MR. CHRISTENBERRY: —contacted us, or me, and I was with her gallery for several years.

MS. FORESTA:  Oh, you were with Virginia.

MRS. CHRISTENBERRY:  Your first exhibition was in '76 with Virginia, December of '76.

MR. CHRISTENBERRY:  That's right, '76.

MS. FORESTA:  So that was the first New York gallery that picked you up.

MR. CHRISTENBERRY:  Mm-hmm.  [Affirmation.]

MS. FORESTA:  Virginia's is an amazing—has an amazing eye and mind.

MR. CHRISTENBERRY:  I liked her.

MS. FORESTA:  She was an amazing—


MS. FORESTA: —is an amazing gallerist.


MR. CHRISTENBERRY:  Is she still living?  I don't know.

MS. FORESTA:  Yes, she is.  Yes, she is, and the gallery still goes.  She closed the Paris gallery but—

MRS. CHRISTENBERRY:  I think that's Charlie [our rabbit].  He's looking for his afternoon treats.

MS. FORESTA:  Anyway, and then Pace/MacGill.

MRS. CHRISTENBERRY:  Yeah, and Bill has been with Pace/MacGill I believe since 1985.  I think that was—

MR. CHRISTENBERRY:  It's been a long time, and it's been—

MRS. CHRISTENBERRY:  I mean, that's when he had his first exhibition.  He may have joined a gallery before that.  I don't think there was anything in between.

MS. FORESTA:  And, in your mind, the most— the first important museum show was when?  Or gallery show, I suppose.  Before you got to D.C.?  In Memphis or—


MS. FORESTA:  Was it at the Corcoran, that first big show, that actually combined so many—you know, really made the statement, this is—all these media are important and they must be shown together.

MRS. CHRISTENBERRY:  Well, actually no, that would have been the Rice [University] exhibition that Walter [Hopps] put together in 1982.



[Cross talk.]

MRS. CHRISTENBERRY:  And then it came to the Corcoran in '83. 

MS. FORESTA:  Ah.  I didn't realize—so it originated in—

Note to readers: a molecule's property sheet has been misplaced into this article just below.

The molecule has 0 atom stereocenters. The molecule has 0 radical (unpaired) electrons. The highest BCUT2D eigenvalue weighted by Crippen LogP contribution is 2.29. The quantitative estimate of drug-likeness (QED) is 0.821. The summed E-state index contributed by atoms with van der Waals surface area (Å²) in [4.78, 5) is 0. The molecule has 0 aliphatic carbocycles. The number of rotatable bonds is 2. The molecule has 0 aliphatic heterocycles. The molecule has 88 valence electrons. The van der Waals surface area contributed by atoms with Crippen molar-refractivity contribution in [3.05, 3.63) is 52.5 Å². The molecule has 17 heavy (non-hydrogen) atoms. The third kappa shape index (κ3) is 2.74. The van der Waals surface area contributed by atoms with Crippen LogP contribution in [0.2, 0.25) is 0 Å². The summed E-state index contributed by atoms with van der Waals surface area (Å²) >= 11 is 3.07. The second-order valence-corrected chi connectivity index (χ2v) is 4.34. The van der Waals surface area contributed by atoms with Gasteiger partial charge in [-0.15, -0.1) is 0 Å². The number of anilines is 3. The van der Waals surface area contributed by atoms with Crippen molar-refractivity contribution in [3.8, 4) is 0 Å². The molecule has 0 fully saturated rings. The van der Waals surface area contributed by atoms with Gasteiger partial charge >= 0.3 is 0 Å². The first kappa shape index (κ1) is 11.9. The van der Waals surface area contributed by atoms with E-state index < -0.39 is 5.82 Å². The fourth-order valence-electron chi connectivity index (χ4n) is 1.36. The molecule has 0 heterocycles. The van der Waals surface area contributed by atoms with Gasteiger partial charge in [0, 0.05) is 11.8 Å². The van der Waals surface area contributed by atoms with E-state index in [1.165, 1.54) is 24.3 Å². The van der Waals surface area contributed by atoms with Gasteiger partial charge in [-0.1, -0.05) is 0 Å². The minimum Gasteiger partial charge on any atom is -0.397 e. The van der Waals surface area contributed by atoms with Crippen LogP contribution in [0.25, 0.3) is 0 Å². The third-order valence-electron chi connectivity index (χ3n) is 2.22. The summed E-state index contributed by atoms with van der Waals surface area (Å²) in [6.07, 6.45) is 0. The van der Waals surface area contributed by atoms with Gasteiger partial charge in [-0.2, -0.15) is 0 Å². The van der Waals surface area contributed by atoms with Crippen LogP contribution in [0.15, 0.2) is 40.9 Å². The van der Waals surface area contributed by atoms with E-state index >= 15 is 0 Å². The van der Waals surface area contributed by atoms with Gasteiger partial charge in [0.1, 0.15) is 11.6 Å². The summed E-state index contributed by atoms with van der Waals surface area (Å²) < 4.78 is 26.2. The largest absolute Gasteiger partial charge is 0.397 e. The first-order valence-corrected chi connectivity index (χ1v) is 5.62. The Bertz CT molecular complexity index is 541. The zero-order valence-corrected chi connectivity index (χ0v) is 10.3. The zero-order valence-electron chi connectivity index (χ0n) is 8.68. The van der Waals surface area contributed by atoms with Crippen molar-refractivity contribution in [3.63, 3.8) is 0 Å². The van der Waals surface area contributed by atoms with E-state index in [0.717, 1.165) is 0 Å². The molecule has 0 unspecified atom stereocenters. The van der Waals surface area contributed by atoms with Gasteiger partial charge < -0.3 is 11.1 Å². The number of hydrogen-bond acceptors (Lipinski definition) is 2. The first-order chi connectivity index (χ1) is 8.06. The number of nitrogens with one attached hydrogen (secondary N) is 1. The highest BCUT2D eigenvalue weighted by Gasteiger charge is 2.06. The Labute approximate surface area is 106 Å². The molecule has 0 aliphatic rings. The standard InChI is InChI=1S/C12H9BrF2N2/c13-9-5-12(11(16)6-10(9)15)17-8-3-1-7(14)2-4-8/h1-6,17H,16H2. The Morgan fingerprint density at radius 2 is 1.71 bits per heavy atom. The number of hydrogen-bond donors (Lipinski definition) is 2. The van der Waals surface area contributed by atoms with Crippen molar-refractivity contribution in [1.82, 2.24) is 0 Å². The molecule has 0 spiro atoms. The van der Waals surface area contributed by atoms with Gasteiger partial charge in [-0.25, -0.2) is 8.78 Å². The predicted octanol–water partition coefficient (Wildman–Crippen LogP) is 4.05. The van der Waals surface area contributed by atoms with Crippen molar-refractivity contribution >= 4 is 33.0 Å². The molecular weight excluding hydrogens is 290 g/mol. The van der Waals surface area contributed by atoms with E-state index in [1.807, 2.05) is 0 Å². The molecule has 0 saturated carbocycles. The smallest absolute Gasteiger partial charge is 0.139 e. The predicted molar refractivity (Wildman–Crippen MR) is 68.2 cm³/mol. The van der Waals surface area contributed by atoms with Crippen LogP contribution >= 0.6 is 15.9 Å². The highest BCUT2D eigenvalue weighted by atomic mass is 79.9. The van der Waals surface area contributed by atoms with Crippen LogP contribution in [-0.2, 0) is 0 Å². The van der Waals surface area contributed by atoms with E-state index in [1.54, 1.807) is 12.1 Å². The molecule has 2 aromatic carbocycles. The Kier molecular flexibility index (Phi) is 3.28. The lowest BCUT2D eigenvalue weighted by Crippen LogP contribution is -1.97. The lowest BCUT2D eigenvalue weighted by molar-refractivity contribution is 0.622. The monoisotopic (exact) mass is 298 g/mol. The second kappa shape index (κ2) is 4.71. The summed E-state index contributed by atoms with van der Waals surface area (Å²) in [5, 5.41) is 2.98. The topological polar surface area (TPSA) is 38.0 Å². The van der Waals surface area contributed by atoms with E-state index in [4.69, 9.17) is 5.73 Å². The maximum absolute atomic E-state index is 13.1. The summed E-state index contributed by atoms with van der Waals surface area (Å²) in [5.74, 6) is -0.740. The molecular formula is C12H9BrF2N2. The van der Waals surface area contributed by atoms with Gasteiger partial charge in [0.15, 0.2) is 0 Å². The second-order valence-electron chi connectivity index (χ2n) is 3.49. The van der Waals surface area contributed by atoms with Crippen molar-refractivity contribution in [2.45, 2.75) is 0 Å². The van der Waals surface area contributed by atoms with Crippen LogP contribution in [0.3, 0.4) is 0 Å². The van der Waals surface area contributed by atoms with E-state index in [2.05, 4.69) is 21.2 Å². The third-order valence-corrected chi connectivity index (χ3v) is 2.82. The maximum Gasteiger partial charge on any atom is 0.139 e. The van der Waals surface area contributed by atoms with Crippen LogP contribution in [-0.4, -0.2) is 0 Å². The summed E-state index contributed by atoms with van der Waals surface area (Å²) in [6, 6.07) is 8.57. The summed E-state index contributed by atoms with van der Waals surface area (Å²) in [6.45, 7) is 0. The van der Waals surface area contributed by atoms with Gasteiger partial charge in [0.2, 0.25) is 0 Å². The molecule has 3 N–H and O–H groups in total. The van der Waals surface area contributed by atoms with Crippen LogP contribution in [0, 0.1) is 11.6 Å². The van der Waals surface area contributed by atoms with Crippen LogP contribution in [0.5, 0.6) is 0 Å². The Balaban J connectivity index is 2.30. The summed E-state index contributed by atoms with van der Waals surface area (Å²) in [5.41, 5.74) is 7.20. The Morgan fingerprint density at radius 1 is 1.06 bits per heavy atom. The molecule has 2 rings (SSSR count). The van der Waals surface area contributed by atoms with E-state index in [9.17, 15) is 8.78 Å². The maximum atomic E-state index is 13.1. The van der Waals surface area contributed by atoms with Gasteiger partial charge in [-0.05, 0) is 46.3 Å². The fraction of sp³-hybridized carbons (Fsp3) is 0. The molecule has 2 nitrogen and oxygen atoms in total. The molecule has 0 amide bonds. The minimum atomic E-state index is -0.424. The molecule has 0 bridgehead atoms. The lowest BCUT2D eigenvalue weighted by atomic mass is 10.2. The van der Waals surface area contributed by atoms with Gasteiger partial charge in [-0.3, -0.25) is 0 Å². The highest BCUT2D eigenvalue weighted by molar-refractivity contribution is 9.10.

MRS. CHRISTENBERRY:  It originated with Walter in Houston.

MS. FORESTA:  At Rice.

MR. CHRISTENBERRY:  The Institute for the Arts at Rice was—and I don't know but probably still is—a very active exhibition space at that time. 

MRS. CHRISTENBERRY:  Well, it's the Menil now.

MS. FORESTA:  It's the Menil.  It was the—


MS. FORESTA:  Yeah, I was going to say—

MRS. CHRISTENBERRY:  It was the precursor of the Menil.  And Walter had moved to Houston and was working with Madame [Dominique] de Menil. 

MS. FORESTA:  That's right.

MRS. CHRISTENBERRY:  And so, that was Bill's very—that was the very first time the Klan work was ever exhibited. 


MRS. CHRISTENBERRY:  And then it came to the Corcoran.

MR. CHRISTENBERRY:  Would you believe—

MRS. CHRISTENBERRY:  If I recall correctly, I think Jane [Livingston] maybe expanded it a little bit so it wasn't quite the same exhibition that it had been at the Menil.

MR. CHRISTENBERRY:  Would you believe—I had forgotten about this—that there was an exhibition of mine, of Klan work, not the full tableau—and I don't remember why I fragmented it—at the Phillips?

MRS. CHRISTENBERRY:  Well, of course.  That was in 1996.

MR. CHRISTENBERRY:  And that was—what was his name? 

MRS. CHRISTENBERRY:  Charlie Moffett.

MR. CHRISTENBERRY:  Charlie Moffett.  I remember when we were working on an installation one day he said, "Mm-mm, I sure don't want my museum bombed."  [They laugh.]  Those were his exact words.

MRS. CHRISTENBERRY:  And he called you up about that.  He said there had been—


MRS. CHRISTENBERRY: —a staff person and a security guard who had complained about it.  Well, and you went and talked to the staff and it was okay after—

[Cross talk.]

MR. CHRISTENBERRY:  I asked if we could have a—get the staff that was concerned, or any and all people on the staff to comment. 

MS. FORESTA:  So let's, since we've now gotten onto the Klan, let's talk about the Klan Room for a little bit.  And you've talked about it in lots of places, and I am interested in it from the point of view—it really began in—when, in the—when you came up here to D.C.?  No, it started earlier than that.